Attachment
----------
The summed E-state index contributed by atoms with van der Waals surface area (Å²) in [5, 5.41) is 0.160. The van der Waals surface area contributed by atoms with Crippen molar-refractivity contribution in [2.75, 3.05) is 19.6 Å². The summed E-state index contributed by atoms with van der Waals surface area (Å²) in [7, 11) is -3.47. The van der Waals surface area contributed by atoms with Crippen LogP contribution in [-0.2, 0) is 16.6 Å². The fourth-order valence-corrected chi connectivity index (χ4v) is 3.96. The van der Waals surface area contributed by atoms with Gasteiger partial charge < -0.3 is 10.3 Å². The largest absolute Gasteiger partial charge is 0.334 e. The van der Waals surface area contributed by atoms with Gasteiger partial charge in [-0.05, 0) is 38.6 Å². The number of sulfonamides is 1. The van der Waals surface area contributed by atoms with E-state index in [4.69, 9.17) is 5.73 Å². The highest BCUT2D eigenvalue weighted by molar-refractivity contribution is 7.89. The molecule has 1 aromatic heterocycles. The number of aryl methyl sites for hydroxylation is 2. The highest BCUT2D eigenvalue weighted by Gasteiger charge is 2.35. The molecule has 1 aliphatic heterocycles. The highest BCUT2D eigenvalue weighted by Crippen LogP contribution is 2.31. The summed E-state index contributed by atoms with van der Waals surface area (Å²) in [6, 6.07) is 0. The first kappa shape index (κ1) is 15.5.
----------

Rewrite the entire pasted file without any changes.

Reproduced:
The summed E-state index contributed by atoms with van der Waals surface area (Å²) in [5, 5.41) is 0.160. The van der Waals surface area contributed by atoms with Crippen molar-refractivity contribution in [2.75, 3.05) is 19.6 Å². The summed E-state index contributed by atoms with van der Waals surface area (Å²) in [7, 11) is -3.47. The van der Waals surface area contributed by atoms with Crippen LogP contribution in [-0.2, 0) is 16.6 Å². The fourth-order valence-corrected chi connectivity index (χ4v) is 3.96. The van der Waals surface area contributed by atoms with Gasteiger partial charge < -0.3 is 10.3 Å². The largest absolute Gasteiger partial charge is 0.334 e. The van der Waals surface area contributed by atoms with Gasteiger partial charge in [-0.05, 0) is 38.6 Å². The number of sulfonamides is 1. The van der Waals surface area contributed by atoms with E-state index in [4.69, 9.17) is 5.73 Å². The highest BCUT2D eigenvalue weighted by molar-refractivity contribution is 7.89. The molecule has 1 aromatic heterocycles. The number of aryl methyl sites for hydroxylation is 2. The highest BCUT2D eigenvalue weighted by Gasteiger charge is 2.35. The molecule has 1 aliphatic heterocycles. The highest BCUT2D eigenvalue weighted by Crippen LogP contribution is 2.31. The summed E-state index contributed by atoms with van der Waals surface area (Å²) in [6, 6.07) is 0. The first kappa shape index (κ1) is 15.5.